One of the defining moments of the chaotic hours following Mark Richt's dismissal as the head coach at Georgia was the sight of Junior linebacker Leonard Floyd defiantly telling media members that he was leaving early for the NFL draft. To be fair, everyone paying attention already knew that Floyd would not be in Athens in 2016. The trajectory of his Bulldog career seemed to demand it. Leonard Floyd tallied 6.5 sacks as a freshman in 2013, earned All-SEC honorable mention credentials in 2014, then led the team in sacks for a third straight year in 2015 on the way to being named a Butkus Award finalist.
Along the way he demonstrated potential which was both tantalizing and maddening. Early in his career the lanky Dodge County Indian flashed speed off the edge, off the charts explosiveness, but not a lot else. Until 2015, the rap on Floyd was that he was a liability against the run game and could be counted on to take a play off here and there.
Floyd is still a long way from being beefy, but he has bulked up some. At 6'6 and 244 pounds he was one of the few players at the NFL combine who actually measured significantly larger than his college credentials indicated. With that being said, Floyd remains a rangy, fast-twitch athlete who is not going to grind it out in the trenches (though Jeremy Pruitt used him to great effect on standup A-gap blitzes). When tackles lock onto him Floyd is not going to bull rush his way into the backfield. Left unblocked however Floyd has the ability to run down just about any play sideline to sideline. His ability to make one move and free himself of blockers made him unstoppable at times during his junior season.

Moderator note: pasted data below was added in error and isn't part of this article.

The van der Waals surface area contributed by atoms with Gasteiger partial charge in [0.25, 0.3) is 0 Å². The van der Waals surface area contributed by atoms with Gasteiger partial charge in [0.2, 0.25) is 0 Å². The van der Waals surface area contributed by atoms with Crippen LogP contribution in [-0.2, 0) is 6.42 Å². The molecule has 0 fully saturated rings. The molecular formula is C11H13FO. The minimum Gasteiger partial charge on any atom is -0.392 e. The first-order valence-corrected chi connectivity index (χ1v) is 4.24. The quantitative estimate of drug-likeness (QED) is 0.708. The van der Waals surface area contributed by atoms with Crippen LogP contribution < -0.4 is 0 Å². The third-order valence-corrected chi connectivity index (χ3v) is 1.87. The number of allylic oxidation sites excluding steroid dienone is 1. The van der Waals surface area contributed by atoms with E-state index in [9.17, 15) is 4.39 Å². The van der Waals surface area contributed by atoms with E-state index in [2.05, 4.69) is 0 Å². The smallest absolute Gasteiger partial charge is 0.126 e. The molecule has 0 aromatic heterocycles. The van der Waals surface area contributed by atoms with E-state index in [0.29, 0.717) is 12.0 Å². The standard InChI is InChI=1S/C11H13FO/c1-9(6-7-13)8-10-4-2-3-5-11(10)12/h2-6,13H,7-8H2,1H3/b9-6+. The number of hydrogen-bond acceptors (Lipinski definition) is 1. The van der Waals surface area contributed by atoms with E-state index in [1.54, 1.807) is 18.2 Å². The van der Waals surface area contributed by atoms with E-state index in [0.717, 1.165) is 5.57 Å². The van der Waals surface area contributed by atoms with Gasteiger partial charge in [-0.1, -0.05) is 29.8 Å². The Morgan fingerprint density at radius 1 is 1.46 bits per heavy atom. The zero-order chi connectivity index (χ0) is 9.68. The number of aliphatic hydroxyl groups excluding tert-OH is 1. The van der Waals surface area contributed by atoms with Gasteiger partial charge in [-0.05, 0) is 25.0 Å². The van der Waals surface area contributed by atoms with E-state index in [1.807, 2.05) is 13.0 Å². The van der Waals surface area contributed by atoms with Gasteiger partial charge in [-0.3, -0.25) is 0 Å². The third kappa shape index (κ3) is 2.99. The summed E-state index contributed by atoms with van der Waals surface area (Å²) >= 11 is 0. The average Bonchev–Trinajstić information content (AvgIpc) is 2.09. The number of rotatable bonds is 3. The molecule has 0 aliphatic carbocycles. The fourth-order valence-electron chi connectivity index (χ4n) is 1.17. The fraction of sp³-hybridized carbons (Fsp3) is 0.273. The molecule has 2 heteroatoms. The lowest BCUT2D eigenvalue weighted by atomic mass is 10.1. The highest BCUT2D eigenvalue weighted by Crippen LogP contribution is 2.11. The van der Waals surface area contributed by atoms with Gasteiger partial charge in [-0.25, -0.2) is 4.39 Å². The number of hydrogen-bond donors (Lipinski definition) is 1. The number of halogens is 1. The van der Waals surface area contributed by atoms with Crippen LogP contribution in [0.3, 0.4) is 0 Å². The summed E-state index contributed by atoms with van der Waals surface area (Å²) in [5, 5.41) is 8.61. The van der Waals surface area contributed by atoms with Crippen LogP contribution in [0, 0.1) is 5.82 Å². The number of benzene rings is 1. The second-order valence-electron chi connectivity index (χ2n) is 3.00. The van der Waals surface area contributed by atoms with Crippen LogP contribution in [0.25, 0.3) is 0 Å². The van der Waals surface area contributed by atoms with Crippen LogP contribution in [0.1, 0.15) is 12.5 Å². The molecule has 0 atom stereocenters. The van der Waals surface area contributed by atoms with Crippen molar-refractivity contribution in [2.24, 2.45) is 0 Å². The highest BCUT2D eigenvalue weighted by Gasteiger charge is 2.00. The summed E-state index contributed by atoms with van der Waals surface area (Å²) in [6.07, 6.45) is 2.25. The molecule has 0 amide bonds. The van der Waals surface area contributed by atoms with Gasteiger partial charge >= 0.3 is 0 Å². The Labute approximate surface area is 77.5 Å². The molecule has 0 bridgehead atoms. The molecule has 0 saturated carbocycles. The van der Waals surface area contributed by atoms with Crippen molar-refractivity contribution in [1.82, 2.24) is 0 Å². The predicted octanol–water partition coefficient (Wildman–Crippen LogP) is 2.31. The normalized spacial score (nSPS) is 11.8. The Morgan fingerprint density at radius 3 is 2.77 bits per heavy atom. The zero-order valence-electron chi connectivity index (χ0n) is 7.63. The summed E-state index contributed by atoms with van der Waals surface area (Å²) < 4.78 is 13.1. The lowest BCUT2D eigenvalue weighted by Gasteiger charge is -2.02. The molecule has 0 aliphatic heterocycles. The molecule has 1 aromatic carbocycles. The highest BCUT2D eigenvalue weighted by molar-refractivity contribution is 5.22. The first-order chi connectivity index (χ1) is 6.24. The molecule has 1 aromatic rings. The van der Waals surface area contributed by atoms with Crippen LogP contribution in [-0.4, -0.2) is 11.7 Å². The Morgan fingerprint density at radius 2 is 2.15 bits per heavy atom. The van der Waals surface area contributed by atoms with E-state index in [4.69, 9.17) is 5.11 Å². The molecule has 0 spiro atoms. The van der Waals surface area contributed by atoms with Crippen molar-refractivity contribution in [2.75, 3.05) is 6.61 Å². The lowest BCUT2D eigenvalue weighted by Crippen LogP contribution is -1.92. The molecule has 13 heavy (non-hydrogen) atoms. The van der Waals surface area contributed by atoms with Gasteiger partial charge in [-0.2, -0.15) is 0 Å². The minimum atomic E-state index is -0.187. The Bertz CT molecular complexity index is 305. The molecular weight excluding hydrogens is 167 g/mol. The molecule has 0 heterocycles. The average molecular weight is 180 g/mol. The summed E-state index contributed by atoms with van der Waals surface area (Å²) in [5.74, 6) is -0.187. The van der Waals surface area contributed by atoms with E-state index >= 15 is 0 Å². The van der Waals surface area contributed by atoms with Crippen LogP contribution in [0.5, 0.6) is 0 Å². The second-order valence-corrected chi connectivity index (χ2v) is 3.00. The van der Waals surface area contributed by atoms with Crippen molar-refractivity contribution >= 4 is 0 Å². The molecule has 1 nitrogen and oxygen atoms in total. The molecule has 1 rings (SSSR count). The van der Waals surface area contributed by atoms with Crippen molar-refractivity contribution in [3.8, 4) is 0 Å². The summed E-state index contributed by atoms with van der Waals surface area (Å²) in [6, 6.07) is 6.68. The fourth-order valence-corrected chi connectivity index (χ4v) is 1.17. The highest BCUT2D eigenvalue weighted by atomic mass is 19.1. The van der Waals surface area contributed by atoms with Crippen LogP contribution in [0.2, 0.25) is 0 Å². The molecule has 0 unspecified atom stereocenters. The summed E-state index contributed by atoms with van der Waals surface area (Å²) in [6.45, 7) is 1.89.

Floyd is also passable in coverage, where his length (he has 33 and 1/8 inch arm length, not far behind some elite left tackles) makes up for some stiffness in change of direction. I think he projects as a 3-4 outside linebacker but Floyd could also slot in as a 4-3 defensive end, especially in pass rush situations.
Several mock drafts have Floyd as a mid to late first round pick. I think that presumes that he is invaluable as an edge rusher (a pretty safe assumption) and that he develops into more of a first and second down player (a little more tenuous proposition). Floyd will be 24 in September, so unlike a lot of younger underclassmen there's not a lot of hope that he'll continue to fill out. But even with questions about whether he'll be a rock steady every down player, Floyd just had too much athleticism for teams to pass on.